Construction of a new U.S. 59 Highway south of Lawrence remains safe in the budget world of the Kansas Department of Transportation, but financial concerns are putting the brakes on another major project nearby.
Deb Miller, the state’s transportation secretary, announced Thursday that the department would postpone its planned $28.8 million interchange at Kansas Highway 7 and Johnson Drive/55th Street in Shawnee.
The problem: Miller and her colleagues can’t be sure the federal government will send KDOT the millions of dollars it needs to keep future projects in the pipeline.
While Congress agreed earlier this month to pump $7 billion into the federal Highway Trust Fund — the program that states use to finance major transportation projects — lawmakers have yet to come up with a financing plan for next year.
“Congress fixed the 2009 budget shortfall and that will help with the remainder of this fiscal year,” Miller said, in a statement. “But we need for them to fix the 2010 problem before we can proceed with the K-7 project.”
That’s because some of next year’s anticipated money — $261 million, accounting for about 30 percent of KDOT’s own budget — would be used to finance the bulk of the K-7 project, and KDOT isn’t in the mood to start a project it may not be able to finish.
KDOT had planned to open bids from contractors next month, but that step has been put off indefinitely.
Miller wants Congress to refinance the trust fund, so that the K-7 project — and others in the pipeline — won’t grind to a halt or miss out on what has been an economical environment for hiring construction crews.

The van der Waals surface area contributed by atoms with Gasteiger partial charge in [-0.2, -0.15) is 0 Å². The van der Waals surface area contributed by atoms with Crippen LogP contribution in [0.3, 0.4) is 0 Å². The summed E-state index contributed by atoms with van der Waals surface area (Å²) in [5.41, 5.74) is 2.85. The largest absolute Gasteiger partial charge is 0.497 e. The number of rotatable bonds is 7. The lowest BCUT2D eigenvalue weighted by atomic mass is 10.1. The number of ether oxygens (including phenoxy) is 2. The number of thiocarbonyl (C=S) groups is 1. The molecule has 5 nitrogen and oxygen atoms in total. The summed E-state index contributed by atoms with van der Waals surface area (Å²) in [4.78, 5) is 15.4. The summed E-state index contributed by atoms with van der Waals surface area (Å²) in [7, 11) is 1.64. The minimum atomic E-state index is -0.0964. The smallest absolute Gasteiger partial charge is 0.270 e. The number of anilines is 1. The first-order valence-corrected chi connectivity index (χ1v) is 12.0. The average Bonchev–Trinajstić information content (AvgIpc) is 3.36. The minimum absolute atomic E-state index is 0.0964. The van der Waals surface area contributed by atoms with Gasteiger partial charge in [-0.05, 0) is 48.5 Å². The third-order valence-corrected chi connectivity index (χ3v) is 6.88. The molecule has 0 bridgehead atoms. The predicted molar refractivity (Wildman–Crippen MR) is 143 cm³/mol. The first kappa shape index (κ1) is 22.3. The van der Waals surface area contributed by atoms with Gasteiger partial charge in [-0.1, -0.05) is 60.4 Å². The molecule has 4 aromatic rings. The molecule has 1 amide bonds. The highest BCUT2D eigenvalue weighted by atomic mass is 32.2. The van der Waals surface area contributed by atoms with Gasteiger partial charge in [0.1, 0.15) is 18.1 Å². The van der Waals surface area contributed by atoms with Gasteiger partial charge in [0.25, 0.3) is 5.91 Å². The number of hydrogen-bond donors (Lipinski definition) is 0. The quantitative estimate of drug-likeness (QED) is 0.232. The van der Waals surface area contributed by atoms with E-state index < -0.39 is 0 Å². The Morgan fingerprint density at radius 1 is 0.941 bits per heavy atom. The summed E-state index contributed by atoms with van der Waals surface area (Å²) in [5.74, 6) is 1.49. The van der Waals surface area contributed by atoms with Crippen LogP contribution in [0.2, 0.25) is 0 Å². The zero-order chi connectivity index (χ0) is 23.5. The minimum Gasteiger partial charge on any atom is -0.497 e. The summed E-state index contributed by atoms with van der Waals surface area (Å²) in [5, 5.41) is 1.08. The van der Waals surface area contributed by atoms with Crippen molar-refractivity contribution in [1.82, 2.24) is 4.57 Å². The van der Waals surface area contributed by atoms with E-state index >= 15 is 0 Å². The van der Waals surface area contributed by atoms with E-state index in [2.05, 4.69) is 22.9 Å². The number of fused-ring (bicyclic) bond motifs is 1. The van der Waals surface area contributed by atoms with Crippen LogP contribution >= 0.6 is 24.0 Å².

Since January, the average cost for KDOT contracts has come in 6.l6 percent below estimates.
“Because of the down economy, contractors have been submitting lower bids in order to get work,” Miller said. “We’d like to proceed quickly to take advantage of those competitive bids.”
U.S. Rep. Todd Tiahrt, R-Kan., couldn’t agree more. The Republican from Goddard, a member of the House Appriopriations Committee, said that investing in infrastructure would be one of the best ways to get the economy going again.
“Congress is going to do the right thing about making sure that the trust fund has ample resources,” Tiahrt said Thursday, after a luncheon meeting organized by the Lawrence Chamber of Commerce. “I think we will see funding for these projects continue, (but) the time in which that money will be available is still in question.”
Steve Swartz, a KDOT spokesman, said that ongoing construction of U.S. 59 between Lawrence and Ottawa remained on track, and would not be in jeopardy regardless of what Congress did or did not decide on the highway trust fund.